US utilities seek sun as Trump sides with coal, fossil fuels

Falling prices for solar power are leading U.S. electric companies to capture the sun at the same time President Donald Trump has promised to boost coal, drill more fossil fuels and scale back demands that utilities cut greenhouse gas emissions

RALEIGH, N.C. (AP) — Plunging solar power costs are leading U.S. electric companies to capture the sun just when President Donald Trump is moving to boost coal and other fossil fuels.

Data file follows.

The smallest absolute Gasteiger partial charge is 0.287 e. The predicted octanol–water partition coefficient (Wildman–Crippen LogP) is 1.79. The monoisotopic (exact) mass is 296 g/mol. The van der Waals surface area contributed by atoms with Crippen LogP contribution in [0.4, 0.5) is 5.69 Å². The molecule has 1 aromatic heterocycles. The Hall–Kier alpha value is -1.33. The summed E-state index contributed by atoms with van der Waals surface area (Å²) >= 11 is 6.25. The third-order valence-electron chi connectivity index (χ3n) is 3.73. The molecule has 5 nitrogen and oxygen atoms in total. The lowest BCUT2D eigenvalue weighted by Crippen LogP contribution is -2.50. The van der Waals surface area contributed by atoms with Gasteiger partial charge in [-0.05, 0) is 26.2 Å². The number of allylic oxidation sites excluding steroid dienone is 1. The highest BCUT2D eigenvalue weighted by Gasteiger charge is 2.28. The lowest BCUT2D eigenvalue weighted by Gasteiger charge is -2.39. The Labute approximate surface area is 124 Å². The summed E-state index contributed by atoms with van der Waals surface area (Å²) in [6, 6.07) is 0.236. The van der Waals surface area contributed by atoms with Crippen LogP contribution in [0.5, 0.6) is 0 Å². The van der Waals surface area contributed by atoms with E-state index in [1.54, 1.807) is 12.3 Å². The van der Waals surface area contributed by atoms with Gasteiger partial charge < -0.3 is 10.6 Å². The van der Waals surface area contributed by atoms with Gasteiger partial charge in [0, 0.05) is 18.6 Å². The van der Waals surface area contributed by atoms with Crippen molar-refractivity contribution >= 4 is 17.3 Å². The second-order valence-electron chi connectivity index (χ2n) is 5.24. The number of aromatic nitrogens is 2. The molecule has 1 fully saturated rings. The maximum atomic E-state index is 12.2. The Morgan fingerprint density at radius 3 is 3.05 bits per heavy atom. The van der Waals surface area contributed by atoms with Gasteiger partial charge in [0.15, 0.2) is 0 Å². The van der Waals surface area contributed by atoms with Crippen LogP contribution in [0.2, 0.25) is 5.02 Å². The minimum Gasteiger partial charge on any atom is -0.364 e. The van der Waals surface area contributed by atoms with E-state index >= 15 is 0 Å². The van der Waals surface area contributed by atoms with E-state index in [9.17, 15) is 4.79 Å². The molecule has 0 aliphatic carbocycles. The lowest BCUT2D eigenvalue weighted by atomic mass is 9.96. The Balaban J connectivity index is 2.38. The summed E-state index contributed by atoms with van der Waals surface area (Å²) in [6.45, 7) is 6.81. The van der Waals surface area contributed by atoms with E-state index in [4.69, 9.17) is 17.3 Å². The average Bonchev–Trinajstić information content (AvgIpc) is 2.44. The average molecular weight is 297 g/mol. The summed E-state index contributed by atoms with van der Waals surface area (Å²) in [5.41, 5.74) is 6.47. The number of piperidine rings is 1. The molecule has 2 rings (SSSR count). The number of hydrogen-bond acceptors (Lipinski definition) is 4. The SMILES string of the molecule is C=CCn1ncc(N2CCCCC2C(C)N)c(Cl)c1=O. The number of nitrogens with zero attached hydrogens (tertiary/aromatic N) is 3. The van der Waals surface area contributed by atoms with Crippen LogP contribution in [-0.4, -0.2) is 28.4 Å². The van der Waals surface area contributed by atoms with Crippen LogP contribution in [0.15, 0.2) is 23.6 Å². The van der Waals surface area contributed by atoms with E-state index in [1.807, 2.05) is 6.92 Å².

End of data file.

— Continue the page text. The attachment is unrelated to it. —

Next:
Major electric utilities are moving into smaller-scale solar farming, a niche developed by local cooperatives and non-profits.

It’s both an opportunity and a defensive maneuver. Sunshine-capturing technology is becoming so cheap that utilities are preserving their core business against competition from household solar panels.

The largest U.S. electricity company this year plans to launch a “community solar” program in South Carolina and seek regulatory permission to do the same in North Carolina, Florida, Kentucky, Ohio and Indiana.

Charlotte-based Duke Energy Corp. plans to join Minneapolis-based Xcel Energy Inc. and California’s three largest investor-owned utilities among other utilities moving into community solar.

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